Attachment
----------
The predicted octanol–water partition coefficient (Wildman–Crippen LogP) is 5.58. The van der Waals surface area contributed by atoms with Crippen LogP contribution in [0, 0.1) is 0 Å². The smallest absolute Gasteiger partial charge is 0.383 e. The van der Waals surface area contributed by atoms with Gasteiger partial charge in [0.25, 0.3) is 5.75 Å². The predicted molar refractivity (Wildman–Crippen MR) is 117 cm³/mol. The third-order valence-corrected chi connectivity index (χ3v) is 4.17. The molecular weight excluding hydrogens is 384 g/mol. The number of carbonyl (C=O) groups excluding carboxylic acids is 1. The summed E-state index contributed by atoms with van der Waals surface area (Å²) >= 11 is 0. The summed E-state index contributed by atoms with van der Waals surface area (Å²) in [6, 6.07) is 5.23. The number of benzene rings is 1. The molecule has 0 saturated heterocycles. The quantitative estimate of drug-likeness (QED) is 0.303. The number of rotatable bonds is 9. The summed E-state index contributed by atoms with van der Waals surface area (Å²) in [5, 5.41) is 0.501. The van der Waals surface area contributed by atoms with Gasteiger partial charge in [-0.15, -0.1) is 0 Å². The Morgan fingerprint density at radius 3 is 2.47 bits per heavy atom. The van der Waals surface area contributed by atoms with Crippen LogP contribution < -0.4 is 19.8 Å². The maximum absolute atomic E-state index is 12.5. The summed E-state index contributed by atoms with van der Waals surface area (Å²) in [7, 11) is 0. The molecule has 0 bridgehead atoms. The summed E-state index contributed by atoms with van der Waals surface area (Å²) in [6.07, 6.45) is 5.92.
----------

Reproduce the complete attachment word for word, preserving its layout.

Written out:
The predicted octanol–water partition coefficient (Wildman–Crippen LogP) is 5.58. The van der Waals surface area contributed by atoms with Crippen LogP contribution in [0, 0.1) is 0 Å². The smallest absolute Gasteiger partial charge is 0.383 e. The van der Waals surface area contributed by atoms with Gasteiger partial charge in [0.25, 0.3) is 5.75 Å². The predicted molar refractivity (Wildman–Crippen MR) is 117 cm³/mol. The third-order valence-corrected chi connectivity index (χ3v) is 4.17. The molecular weight excluding hydrogens is 384 g/mol. The number of carbonyl (C=O) groups excluding carboxylic acids is 1. The summed E-state index contributed by atoms with van der Waals surface area (Å²) >= 11 is 0. The summed E-state index contributed by atoms with van der Waals surface area (Å²) in [6, 6.07) is 5.23. The number of benzene rings is 1. The molecule has 0 saturated heterocycles. The quantitative estimate of drug-likeness (QED) is 0.303. The number of rotatable bonds is 9. The summed E-state index contributed by atoms with van der Waals surface area (Å²) in [5, 5.41) is 0.501. The van der Waals surface area contributed by atoms with Gasteiger partial charge in [-0.15, -0.1) is 0 Å². The Morgan fingerprint density at radius 3 is 2.47 bits per heavy atom. The van der Waals surface area contributed by atoms with Crippen LogP contribution < -0.4 is 19.8 Å². The maximum absolute atomic E-state index is 12.5. The summed E-state index contributed by atoms with van der Waals surface area (Å²) in [7, 11) is 0. The molecule has 0 bridgehead atoms. The summed E-state index contributed by atoms with van der Waals surface area (Å²) in [6.07, 6.45) is 5.92.